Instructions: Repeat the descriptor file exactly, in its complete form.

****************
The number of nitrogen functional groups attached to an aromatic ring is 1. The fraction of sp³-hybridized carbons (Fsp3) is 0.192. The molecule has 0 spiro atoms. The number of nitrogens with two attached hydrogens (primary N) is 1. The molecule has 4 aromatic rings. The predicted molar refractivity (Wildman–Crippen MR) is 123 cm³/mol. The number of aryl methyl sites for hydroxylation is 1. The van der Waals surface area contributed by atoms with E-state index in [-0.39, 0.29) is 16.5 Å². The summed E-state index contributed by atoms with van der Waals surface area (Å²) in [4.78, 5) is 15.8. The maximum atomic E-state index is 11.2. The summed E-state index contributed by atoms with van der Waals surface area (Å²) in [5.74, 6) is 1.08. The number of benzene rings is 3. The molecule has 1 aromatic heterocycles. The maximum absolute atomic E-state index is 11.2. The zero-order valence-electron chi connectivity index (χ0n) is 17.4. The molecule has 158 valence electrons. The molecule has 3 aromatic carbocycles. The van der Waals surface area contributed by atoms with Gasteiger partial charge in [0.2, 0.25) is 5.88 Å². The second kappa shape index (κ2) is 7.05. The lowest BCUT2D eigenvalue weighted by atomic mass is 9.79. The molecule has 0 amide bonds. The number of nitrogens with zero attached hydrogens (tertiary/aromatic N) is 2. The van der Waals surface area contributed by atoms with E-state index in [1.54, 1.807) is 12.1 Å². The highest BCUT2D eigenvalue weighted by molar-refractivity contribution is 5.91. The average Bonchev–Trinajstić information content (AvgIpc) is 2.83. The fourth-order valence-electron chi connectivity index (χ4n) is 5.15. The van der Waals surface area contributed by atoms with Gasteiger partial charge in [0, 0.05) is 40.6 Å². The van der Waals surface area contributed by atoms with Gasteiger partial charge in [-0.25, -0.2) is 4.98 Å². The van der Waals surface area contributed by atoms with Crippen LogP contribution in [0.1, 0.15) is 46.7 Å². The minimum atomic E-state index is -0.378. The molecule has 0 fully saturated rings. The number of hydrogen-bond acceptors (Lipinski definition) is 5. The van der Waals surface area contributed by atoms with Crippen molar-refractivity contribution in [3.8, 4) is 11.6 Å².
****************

The number of nitrogen functional groups attached to an aromatic ring is 1. The fraction of sp³-hybridized carbons (Fsp3) is 0.192. The molecule has 0 spiro atoms. The number of nitrogens with two attached hydrogens (primary N) is 1. The molecule has 4 aromatic rings. The predicted molar refractivity (Wildman–Crippen MR) is 123 cm³/mol. The number of aryl methyl sites for hydroxylation is 1. The van der Waals surface area contributed by atoms with E-state index in [-0.39, 0.29) is 16.5 Å². The summed E-state index contributed by atoms with van der Waals surface area (Å²) in [4.78, 5) is 15.8. The maximum atomic E-state index is 11.2. The summed E-state index contributed by atoms with van der Waals surface area (Å²) in [5.74, 6) is 1.08. The number of benzene rings is 3. The molecule has 1 aromatic heterocycles. The maximum absolute atomic E-state index is 11.2. The zero-order valence-electron chi connectivity index (χ0n) is 17.4. The molecule has 158 valence electrons. The molecule has 3 aromatic carbocycles. The van der Waals surface area contributed by atoms with Gasteiger partial charge in [0.2, 0.25) is 5.88 Å². The second kappa shape index (κ2) is 7.05. The lowest BCUT2D eigenvalue weighted by atomic mass is 9.79. The molecule has 0 amide bonds. The number of nitrogens with zero attached hydrogens (tertiary/aromatic N) is 2. The van der Waals surface area contributed by atoms with E-state index in [1.54, 1.807) is 12.1 Å². The highest BCUT2D eigenvalue weighted by molar-refractivity contribution is 5.91. The average Bonchev–Trinajstić information content (AvgIpc) is 2.83. The fourth-order valence-electron chi connectivity index (χ4n) is 5.15. The van der Waals surface area contributed by atoms with Gasteiger partial charge in [0, 0.05) is 40.6 Å². The van der Waals surface area contributed by atoms with Gasteiger partial charge in [-0.25, -0.2) is 4.98 Å². The van der Waals surface area contributed by atoms with Crippen LogP contribution in [0.1, 0.15) is 46.7 Å². The minimum atomic E-state index is -0.378. The molecule has 0 fully saturated rings. The number of hydrogen-bond acceptors (Lipinski definition) is 5. The van der Waals surface area contributed by atoms with Crippen molar-refractivity contribution in [3.8, 4) is 11.6 Å².